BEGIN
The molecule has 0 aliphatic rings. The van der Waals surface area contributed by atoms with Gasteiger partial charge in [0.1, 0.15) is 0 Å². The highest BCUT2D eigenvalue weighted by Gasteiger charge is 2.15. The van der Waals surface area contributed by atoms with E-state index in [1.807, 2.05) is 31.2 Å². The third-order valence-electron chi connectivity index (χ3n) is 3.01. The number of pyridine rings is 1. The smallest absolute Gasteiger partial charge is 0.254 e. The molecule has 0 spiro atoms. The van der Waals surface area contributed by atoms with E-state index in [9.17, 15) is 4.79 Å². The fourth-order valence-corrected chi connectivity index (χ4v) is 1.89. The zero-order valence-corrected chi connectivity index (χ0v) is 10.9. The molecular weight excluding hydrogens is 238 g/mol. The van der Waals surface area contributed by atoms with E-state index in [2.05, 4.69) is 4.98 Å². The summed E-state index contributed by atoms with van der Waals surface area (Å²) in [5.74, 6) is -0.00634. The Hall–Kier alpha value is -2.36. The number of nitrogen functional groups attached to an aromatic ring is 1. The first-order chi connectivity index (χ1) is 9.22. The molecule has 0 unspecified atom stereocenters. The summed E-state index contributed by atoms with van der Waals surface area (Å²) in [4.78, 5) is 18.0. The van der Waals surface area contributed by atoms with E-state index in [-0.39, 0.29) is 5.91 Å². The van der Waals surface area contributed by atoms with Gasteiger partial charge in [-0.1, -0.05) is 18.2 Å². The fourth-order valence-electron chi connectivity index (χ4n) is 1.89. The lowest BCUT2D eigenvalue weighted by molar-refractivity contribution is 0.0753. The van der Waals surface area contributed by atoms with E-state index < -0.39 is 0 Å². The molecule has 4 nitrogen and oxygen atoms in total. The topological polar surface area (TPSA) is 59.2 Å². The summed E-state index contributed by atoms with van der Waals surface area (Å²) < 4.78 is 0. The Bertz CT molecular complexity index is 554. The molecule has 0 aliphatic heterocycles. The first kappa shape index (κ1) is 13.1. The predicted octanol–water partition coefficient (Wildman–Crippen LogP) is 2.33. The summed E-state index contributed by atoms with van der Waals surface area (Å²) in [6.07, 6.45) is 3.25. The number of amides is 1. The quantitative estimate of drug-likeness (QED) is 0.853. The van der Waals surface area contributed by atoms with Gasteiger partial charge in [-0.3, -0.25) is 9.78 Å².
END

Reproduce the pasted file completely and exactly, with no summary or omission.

The molecule has 0 aliphatic rings. The van der Waals surface area contributed by atoms with Gasteiger partial charge in [0.1, 0.15) is 0 Å². The highest BCUT2D eigenvalue weighted by Gasteiger charge is 2.15. The van der Waals surface area contributed by atoms with E-state index in [1.807, 2.05) is 31.2 Å². The third-order valence-electron chi connectivity index (χ3n) is 3.01. The number of pyridine rings is 1. The smallest absolute Gasteiger partial charge is 0.254 e. The molecule has 0 spiro atoms. The van der Waals surface area contributed by atoms with E-state index in [9.17, 15) is 4.79 Å². The fourth-order valence-corrected chi connectivity index (χ4v) is 1.89. The zero-order valence-corrected chi connectivity index (χ0v) is 10.9. The molecular weight excluding hydrogens is 238 g/mol. The van der Waals surface area contributed by atoms with E-state index in [2.05, 4.69) is 4.98 Å². The summed E-state index contributed by atoms with van der Waals surface area (Å²) in [5.74, 6) is -0.00634. The Hall–Kier alpha value is -2.36. The number of nitrogen functional groups attached to an aromatic ring is 1. The first-order chi connectivity index (χ1) is 9.22. The molecule has 0 unspecified atom stereocenters. The summed E-state index contributed by atoms with van der Waals surface area (Å²) in [4.78, 5) is 18.0. The van der Waals surface area contributed by atoms with E-state index in [-0.39, 0.29) is 5.91 Å². The van der Waals surface area contributed by atoms with Gasteiger partial charge in [-0.1, -0.05) is 18.2 Å². The fourth-order valence-electron chi connectivity index (χ4n) is 1.89. The lowest BCUT2D eigenvalue weighted by molar-refractivity contribution is 0.0753. The van der Waals surface area contributed by atoms with E-state index < -0.39 is 0 Å². The molecule has 4 nitrogen and oxygen atoms in total. The topological polar surface area (TPSA) is 59.2 Å². The summed E-state index contributed by atoms with van der Waals surface area (Å²) < 4.78 is 0. The Bertz CT molecular complexity index is 554. The molecule has 0 aliphatic heterocycles. The first kappa shape index (κ1) is 13.1. The predicted octanol–water partition coefficient (Wildman–Crippen LogP) is 2.33. The summed E-state index contributed by atoms with van der Waals surface area (Å²) in [6.07, 6.45) is 3.25. The number of amides is 1. The quantitative estimate of drug-likeness (QED) is 0.853. The van der Waals surface area contributed by atoms with Gasteiger partial charge in [-0.3, -0.25) is 9.78 Å².